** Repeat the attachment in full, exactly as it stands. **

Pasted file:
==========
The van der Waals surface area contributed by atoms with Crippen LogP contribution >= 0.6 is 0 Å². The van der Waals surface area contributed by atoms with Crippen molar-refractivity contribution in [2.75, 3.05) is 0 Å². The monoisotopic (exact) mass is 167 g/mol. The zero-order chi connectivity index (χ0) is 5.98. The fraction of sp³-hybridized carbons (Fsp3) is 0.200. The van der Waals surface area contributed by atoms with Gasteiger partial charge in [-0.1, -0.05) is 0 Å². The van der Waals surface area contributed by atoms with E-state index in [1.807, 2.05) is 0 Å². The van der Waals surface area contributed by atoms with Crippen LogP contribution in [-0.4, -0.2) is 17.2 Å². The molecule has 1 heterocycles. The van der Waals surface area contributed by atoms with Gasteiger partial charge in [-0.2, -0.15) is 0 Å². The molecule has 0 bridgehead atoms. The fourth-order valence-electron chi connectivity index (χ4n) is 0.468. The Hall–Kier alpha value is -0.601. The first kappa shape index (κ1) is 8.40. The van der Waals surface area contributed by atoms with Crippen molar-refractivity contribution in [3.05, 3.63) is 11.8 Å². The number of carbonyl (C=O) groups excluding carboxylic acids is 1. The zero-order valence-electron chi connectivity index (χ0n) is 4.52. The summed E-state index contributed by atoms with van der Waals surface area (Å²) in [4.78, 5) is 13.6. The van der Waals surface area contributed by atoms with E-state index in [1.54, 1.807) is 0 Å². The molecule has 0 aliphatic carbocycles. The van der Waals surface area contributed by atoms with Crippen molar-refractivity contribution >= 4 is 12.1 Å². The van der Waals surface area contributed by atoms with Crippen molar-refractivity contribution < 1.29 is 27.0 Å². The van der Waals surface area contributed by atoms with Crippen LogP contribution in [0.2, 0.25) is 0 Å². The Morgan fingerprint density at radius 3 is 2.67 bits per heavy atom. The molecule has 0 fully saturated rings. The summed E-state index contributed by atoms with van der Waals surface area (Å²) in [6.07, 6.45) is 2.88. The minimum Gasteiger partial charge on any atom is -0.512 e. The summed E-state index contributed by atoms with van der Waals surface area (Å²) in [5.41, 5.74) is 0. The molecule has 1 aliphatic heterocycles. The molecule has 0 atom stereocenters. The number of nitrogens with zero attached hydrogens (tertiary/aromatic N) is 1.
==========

The van der Waals surface area contributed by atoms with Crippen LogP contribution >= 0.6 is 0 Å². The van der Waals surface area contributed by atoms with Crippen molar-refractivity contribution in [2.75, 3.05) is 0 Å². The monoisotopic (exact) mass is 167 g/mol. The zero-order chi connectivity index (χ0) is 5.98. The fraction of sp³-hybridized carbons (Fsp3) is 0.200. The van der Waals surface area contributed by atoms with Gasteiger partial charge in [-0.1, -0.05) is 0 Å². The van der Waals surface area contributed by atoms with E-state index in [1.807, 2.05) is 0 Å². The van der Waals surface area contributed by atoms with Crippen LogP contribution in [-0.4, -0.2) is 17.2 Å². The molecule has 1 heterocycles. The van der Waals surface area contributed by atoms with Gasteiger partial charge in [-0.2, -0.15) is 0 Å². The molecule has 0 bridgehead atoms. The fourth-order valence-electron chi connectivity index (χ4n) is 0.468. The Hall–Kier alpha value is -0.601. The first kappa shape index (κ1) is 8.40. The van der Waals surface area contributed by atoms with Crippen molar-refractivity contribution in [3.05, 3.63) is 11.8 Å². The number of carbonyl (C=O) groups excluding carboxylic acids is 1. The zero-order valence-electron chi connectivity index (χ0n) is 4.52. The summed E-state index contributed by atoms with van der Waals surface area (Å²) in [4.78, 5) is 13.6. The van der Waals surface area contributed by atoms with E-state index in [1.54, 1.807) is 0 Å². The molecule has 0 aliphatic carbocycles. The van der Waals surface area contributed by atoms with Crippen molar-refractivity contribution >= 4 is 12.1 Å². The van der Waals surface area contributed by atoms with Crippen molar-refractivity contribution < 1.29 is 27.0 Å². The van der Waals surface area contributed by atoms with Crippen LogP contribution in [0.2, 0.25) is 0 Å². The Morgan fingerprint density at radius 3 is 2.67 bits per heavy atom. The molecule has 0 fully saturated rings. The summed E-state index contributed by atoms with van der Waals surface area (Å²) in [6.07, 6.45) is 2.88. The minimum Gasteiger partial charge on any atom is -0.512 e. The summed E-state index contributed by atoms with van der Waals surface area (Å²) in [5.41, 5.74) is 0. The molecule has 1 aliphatic heterocycles. The molecule has 0 atom stereocenters. The number of nitrogens with zero attached hydrogens (tertiary/aromatic N) is 1.